Wait for it: Parshat Vayeshev
Don't wait for others to enact the changes you want to see.
Joseph, Jacob’s favorite son, was thrown into prison for a crime he never committed. We know as readers that he will find a way out of confinement and grow in his leadership as a result. Joseph got out of a pit; he will get out of jail, too.
Yet, despite Joseph’s suffering — or because of it — his struggle in prison sensitized him to the suffering of others. He noticed two other courtiers in prison who were deeply troubled: “He asked Pharaoh’s courtiers, who were with him in custody in his master’s house, saying, ‘Why do you appear downcast today?’ and they said to him, ‘We had dreams, and there is no one to interpret them.’ So Joseph said to them, ‘Surely God can interpret! Tell me [your dreams]’” (Gen. 40:7-8). In the past, having dreams and sharing them got Joseph in trouble; now, interpreting dreams would save Joseph and get him promoted.
Joseph was a problem-solver and, giving all the credit to God, told the baker and cupbearer imprisoned with him that he had a solution. At first, he did not say he could interpret their dreams; he simply asked them to share their night terrors, knowing that unburdening themselves of their dreams could itself be healing. After giving one courtier an unhappy interpretation and the other a joyous one, Joseph was hoping that some future reciprocal kindness would be thrown his way. He then unburdened himself. “Think of me when all is well with you again, and do me the kindness of mentioning me to Pharaoh, so as to free me from this place. For in truth, I was kidnapped from the land of the Hebrews; nor have I done anything here that they should have put me in the dungeon” (Gen. 40:14-15).
Not only did Joseph ask for a favor, he also explained that his current jail term was not the beginning of his woes. He did not identify himself as a Hebrew, but told them he came from a distance. He mentioned nothing of the harm he experienced at the hand of his brothers. He was bewildered at his prison sentence. His prospects looked bleak. Jailed together and sharing, for the moment, the same grim fate, the courtier with the positive dream interpretation made a promise to seek Joseph’s freedom should he ever gain his own.
The moment did arrive, but so often in life, after a climb out of difficulty, the newly liberated erase their past: “Yet the chief cupbearer did not think of Joseph; he forgot him” (Gen. 40:23). Joseph wasn’t even a thought. Rashi explains that, “Because Joseph had placed his trust in him that he would remember him, he was doomed to remain in prison for two years.” Hanging on to hope for two long years, Joseph could not see any other way out. R. Abraham Ibn Ezra, defines ‘remember’ in this verse as ‘mention,’ citing many Biblical prooftexts to support this reading: “He did not verbally mention him to Pharaoh.”
The cupbearer may have remembered Joseph in some vague and distant way, but he never repaid the favor by speaking to those in power. R. Yosef Bekhor Shor adds that the cupbearer never really intended to speak up in the first place. This was not a malicious act; it was just plain forgetfulness: That which is unimportant to us can be easily forgotten. The Hizkuni also mentions the passage of time. Since the cupbearer did not bring Joseph’s plight to Pharaoh’s attention as soon as he had been released, “he forgot him totally, erased him from his memory.” This reading reminds us that when we don’t act on our compassionate impulses immediately, we risk forgetting them.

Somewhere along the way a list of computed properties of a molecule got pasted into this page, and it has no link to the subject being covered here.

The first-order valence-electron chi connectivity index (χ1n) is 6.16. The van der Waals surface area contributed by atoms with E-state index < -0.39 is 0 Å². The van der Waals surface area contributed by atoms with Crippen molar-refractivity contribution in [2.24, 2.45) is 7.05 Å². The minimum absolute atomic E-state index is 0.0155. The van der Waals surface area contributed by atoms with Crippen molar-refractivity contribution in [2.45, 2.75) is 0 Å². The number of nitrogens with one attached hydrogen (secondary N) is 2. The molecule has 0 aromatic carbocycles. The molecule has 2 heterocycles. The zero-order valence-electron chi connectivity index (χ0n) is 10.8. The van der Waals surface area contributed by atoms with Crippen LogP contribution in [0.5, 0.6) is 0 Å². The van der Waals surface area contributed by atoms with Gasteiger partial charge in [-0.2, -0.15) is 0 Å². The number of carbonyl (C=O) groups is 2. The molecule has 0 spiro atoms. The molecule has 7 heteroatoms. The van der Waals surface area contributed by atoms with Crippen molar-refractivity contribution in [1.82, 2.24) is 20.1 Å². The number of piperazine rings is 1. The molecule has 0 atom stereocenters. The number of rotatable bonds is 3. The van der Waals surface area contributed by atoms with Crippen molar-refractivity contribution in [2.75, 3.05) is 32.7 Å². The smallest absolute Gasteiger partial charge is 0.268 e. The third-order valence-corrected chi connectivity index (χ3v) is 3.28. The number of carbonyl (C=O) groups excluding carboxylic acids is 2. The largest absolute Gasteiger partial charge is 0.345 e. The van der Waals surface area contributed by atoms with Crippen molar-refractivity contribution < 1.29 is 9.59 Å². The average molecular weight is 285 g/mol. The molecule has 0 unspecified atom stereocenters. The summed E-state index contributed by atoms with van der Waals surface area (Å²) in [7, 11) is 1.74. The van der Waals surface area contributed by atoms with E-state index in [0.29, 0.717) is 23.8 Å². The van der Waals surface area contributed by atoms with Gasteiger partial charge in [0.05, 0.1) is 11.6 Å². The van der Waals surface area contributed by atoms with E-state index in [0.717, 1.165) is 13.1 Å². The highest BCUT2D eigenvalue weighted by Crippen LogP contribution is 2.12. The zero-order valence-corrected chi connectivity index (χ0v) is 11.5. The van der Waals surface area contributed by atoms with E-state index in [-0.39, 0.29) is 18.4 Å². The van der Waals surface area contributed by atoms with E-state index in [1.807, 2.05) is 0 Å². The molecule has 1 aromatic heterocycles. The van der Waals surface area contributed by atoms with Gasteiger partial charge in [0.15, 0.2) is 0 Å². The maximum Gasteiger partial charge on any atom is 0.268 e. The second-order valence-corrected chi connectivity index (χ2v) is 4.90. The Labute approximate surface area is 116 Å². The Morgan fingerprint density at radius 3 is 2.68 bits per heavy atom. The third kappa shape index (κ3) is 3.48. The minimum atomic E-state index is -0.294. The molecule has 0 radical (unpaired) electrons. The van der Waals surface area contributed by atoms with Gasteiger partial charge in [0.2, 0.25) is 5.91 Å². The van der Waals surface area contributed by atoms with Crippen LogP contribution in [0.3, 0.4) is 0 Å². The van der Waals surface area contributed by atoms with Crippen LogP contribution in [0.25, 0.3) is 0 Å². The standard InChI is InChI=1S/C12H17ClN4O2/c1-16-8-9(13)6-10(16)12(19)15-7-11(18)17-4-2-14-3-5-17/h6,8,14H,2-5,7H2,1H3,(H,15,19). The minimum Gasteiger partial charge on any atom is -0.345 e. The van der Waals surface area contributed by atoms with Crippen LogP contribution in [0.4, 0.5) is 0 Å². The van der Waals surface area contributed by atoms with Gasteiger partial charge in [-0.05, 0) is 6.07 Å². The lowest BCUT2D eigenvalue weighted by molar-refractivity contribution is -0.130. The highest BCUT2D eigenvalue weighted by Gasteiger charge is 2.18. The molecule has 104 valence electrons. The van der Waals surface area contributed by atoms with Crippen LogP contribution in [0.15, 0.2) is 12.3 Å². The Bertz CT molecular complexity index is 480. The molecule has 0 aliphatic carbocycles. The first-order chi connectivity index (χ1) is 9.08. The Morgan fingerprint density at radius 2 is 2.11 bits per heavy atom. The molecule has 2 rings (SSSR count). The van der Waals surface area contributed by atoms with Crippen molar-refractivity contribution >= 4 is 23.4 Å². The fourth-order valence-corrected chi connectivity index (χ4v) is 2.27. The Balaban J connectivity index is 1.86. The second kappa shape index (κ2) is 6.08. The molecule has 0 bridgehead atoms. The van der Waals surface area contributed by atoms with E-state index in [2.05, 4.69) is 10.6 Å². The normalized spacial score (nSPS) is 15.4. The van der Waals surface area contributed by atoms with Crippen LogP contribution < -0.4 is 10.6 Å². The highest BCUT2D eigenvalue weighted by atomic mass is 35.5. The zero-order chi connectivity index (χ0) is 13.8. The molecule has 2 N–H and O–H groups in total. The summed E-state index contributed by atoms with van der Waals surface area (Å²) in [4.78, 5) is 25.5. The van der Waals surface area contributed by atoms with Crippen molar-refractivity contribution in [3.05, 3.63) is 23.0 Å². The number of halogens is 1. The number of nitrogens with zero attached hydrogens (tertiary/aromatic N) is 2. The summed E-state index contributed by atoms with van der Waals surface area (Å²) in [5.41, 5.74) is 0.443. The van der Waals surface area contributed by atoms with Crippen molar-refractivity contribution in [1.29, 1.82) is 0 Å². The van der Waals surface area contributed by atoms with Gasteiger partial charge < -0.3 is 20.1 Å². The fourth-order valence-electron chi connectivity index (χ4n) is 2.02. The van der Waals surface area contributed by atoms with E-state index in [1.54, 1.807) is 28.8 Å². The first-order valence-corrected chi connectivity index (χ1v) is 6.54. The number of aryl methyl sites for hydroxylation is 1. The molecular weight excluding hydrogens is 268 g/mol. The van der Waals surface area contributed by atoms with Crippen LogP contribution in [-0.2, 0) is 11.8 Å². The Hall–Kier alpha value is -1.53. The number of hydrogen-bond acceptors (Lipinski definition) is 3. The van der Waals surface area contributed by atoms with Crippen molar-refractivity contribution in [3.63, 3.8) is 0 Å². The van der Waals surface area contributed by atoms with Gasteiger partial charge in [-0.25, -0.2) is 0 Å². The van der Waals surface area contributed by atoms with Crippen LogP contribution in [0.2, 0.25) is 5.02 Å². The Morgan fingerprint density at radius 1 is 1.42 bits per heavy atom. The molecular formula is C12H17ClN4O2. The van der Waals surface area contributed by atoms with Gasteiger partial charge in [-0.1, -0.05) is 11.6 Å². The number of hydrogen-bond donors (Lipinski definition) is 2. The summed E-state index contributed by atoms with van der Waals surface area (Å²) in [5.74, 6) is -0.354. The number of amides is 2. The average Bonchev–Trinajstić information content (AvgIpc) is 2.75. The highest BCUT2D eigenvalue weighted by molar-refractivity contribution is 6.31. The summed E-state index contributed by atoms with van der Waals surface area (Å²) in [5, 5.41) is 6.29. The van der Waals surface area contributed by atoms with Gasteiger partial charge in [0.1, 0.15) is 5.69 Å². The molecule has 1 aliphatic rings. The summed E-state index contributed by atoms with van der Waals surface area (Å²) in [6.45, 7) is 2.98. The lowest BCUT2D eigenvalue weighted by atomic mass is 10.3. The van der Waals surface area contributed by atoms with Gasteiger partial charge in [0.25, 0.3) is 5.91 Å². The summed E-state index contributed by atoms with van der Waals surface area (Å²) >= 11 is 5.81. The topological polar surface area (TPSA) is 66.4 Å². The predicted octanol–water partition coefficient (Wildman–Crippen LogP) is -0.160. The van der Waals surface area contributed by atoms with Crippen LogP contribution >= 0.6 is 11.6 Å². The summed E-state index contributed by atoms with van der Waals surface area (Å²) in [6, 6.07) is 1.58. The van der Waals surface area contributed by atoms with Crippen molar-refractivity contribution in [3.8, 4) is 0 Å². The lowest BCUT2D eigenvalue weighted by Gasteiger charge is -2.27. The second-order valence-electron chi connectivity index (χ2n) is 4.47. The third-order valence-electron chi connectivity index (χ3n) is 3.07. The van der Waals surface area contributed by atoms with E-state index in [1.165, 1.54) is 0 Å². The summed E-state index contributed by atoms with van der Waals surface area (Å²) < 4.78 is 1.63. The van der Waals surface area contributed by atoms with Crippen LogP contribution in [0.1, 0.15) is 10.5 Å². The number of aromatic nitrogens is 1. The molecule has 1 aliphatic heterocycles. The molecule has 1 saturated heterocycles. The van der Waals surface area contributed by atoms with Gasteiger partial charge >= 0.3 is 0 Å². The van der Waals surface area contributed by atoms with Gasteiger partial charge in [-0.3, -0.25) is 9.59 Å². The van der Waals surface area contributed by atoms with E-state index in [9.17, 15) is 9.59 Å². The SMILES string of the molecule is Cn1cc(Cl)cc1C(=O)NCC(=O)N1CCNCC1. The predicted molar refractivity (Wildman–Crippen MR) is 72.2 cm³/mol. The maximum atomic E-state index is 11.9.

Joseph thought the solution lay in human intervention, but found himself disappointed and on the brink of despair. Only God and time would come to Joseph’s rescue.
A stunning midrash from Genesis Rabba 88:7 reviews our story from God’s perspective. Allow me to paraphrase: “The cupbearer forgot, but I did not forget. Who waited with Abraham and Sarah when they were old until they had a son? Who waited with Jacob until he crossed the Jordan River and attained wealth? Who waited with Joseph to overcome all of his difficulties until he became a royal? Who waited when Moses was thrown into the Nile to become who he became? Who waited with Ruth the convert until she returned monarchy to the Israelites?” The midrash continues to name other figures in Biblical history who required God’s steady presence over long swaths of time to aid in the realization of their futures. Our midrash says, hold fast to your conviction and strategy until it’s the right time.
Leadership books and articles often recommend action, not waiting. Don’t wait for approval. Don’t wait to get things done. Don’t wait for exactly the right moment. Become who you want to become now. But now may not be the right time. Dan and Chip Heath, in their book Decisive: How to Make Better Choices in Life and Work, write that “Because day-to-day change is gradual, even imperceptible, it’s hard to know when to jump.”
Rabbi Jonathan Sacks, in Lessons in Leadership, writes, “When bad things happen, some avert their eyes. Some wait for others to act. Some blame others for failing to act. Some simply complain. But there are people who say, ‘If something is wrong, let me be among the first to put it right.’ They are the leaders.” Joseph was such a leader.
The musical Hamilton contrasts the impetuousness and speed of Alexander Hamilton with the slow, intentional, and considered pace of Aaron Burr. In the second half of the musical, Burr sings the song, “Wait for It,” as a testament to his strategy and as a criticism that Hamilton lacked restraint.
We rise (and we fall)
We fall (and we break)
(And we make our mistakes)
And if there’s a reason I’m still alive
When so many have died
Then I’m willin’ to-
Wait for it.
Joseph rose and fell, rose and fell. But he was not broken. He held fast to his childhood dreams. He used dream interpretation and problem-solving as a strategy to rise again. He learned to wait.